An unusual case of a nurse in her late 50’s with lipodystrophy of the flanks. She is 5’2” and 292 lbs, giving her a BMI of 53.40. Her maximum weight was 450 lbs and she has had a panniculectomy of the abdomen in 2001 and a gastric bypass in 2006. She was referred by her orthopedic surgeon because the flank skin oscillates when she moves and causes a disturbance of her gait.
She is shown before and again, 3 months after a posterior-lateral thigh/buttock lift with the removal of more than 10 lbs of skin from each side, for a total of more than 20 lbs. Despite her high risk for surgical complications with her highly elevated BMI, she healed uneventfully. Although our main goal was a functional improvement in her gait, which was achieved by her surgery, she also has a significant improvement in her appearance as well.
A mother of 2 who has lost 100 lbs with diet and exercise from her maximum weight of 260 lbs and is now 5’4” and 160 lbs. She is bothered by “ rolls of skin which make it difficult for her to tuck in her shirt”. She was motivated to lose weight so that she would be more fit to play with her grandchildren. She is shown before and again, 1 year after an extended abdominplasty with the removal of 8 lbs of skin. 680 cc of fat was removed from the upper abdomen with liposuction at the same.
She is thrilled with her new contour.
Discussion: Her improvement is dramatic. The results of abdominoplasty after significant weight loss depend on the amount of weight that was lost to get down to an ideal body weight. Patients that have lost 20 lbs look better than patients who have lost 50 lbs. Pts who have lost 50 lbs look better than patients who have lost 100 lbs, and so on. Despite adding liposuction to the “rolls” above the umbilicus, she continues to have some excess skin. When patients have gained significant weight they have expanded in a horizontal direction above the umbilicus. The contour can be improved further by excising this extra skin in a vertical direction, albeit at the expense of a visible scar in the midline. This would become a “Fleur de Lis” abdominoplasty. I find that unless a patient already has a midline scar in the upper abdomen from a prior abdominal surgery that they do not want the tradeoff of this scar for additional tightening.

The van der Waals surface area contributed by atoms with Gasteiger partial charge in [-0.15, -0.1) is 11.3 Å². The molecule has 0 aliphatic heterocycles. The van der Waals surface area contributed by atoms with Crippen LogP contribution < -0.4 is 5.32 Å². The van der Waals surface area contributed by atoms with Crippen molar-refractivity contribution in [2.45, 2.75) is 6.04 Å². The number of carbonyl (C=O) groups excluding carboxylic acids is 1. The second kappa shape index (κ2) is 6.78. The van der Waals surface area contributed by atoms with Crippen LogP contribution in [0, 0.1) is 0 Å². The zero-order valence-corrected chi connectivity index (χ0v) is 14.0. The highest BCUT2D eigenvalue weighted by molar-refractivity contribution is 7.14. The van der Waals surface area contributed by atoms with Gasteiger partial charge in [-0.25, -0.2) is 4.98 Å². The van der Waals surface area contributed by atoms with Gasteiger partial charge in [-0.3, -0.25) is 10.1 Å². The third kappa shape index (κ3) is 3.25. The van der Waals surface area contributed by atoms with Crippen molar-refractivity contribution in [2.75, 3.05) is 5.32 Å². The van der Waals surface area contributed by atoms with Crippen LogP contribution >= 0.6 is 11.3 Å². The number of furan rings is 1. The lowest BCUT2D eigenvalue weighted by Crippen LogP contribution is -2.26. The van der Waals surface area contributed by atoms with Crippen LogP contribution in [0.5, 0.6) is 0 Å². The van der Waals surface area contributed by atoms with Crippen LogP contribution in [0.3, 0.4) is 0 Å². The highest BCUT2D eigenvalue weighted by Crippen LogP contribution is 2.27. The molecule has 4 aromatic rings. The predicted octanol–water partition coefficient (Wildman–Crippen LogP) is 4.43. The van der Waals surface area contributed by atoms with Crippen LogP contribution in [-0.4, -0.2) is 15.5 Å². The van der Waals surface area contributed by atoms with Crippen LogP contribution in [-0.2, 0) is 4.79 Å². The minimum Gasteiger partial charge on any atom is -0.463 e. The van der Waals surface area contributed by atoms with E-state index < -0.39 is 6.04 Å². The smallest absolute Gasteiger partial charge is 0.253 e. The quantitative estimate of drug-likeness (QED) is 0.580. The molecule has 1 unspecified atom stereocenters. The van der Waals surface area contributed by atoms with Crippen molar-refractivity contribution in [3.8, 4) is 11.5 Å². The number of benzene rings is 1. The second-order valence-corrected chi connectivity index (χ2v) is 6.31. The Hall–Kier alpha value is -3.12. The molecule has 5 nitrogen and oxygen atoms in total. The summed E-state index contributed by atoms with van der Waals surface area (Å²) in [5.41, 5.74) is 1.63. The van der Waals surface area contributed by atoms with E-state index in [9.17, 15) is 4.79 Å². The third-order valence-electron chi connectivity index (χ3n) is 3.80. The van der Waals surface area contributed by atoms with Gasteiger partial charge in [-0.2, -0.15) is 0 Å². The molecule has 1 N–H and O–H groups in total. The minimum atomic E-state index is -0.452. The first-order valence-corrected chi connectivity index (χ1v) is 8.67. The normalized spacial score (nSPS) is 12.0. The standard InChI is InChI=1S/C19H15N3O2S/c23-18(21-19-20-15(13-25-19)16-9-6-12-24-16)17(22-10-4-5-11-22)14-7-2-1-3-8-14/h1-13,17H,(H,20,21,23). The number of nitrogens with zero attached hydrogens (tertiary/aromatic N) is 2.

A mother of 2 in her mid 50’s who has lost 80 lbs with diet and exercise. She is bothered by the “rolls of skin which make it difficult to tuck in her skirt”. Her impetus for losing weight was to be more fit to be able to play with her grandchildren. She is shown before and again, 9 months after an extended abdominoplasty with the removal of 8 lbs of skin. Although the best results with abdominoplasty are with patients who are thin and have not had decreased elasticity of the skin from significant weight loss, she has a significant improvement. Her scar is hidden in a “thong” position.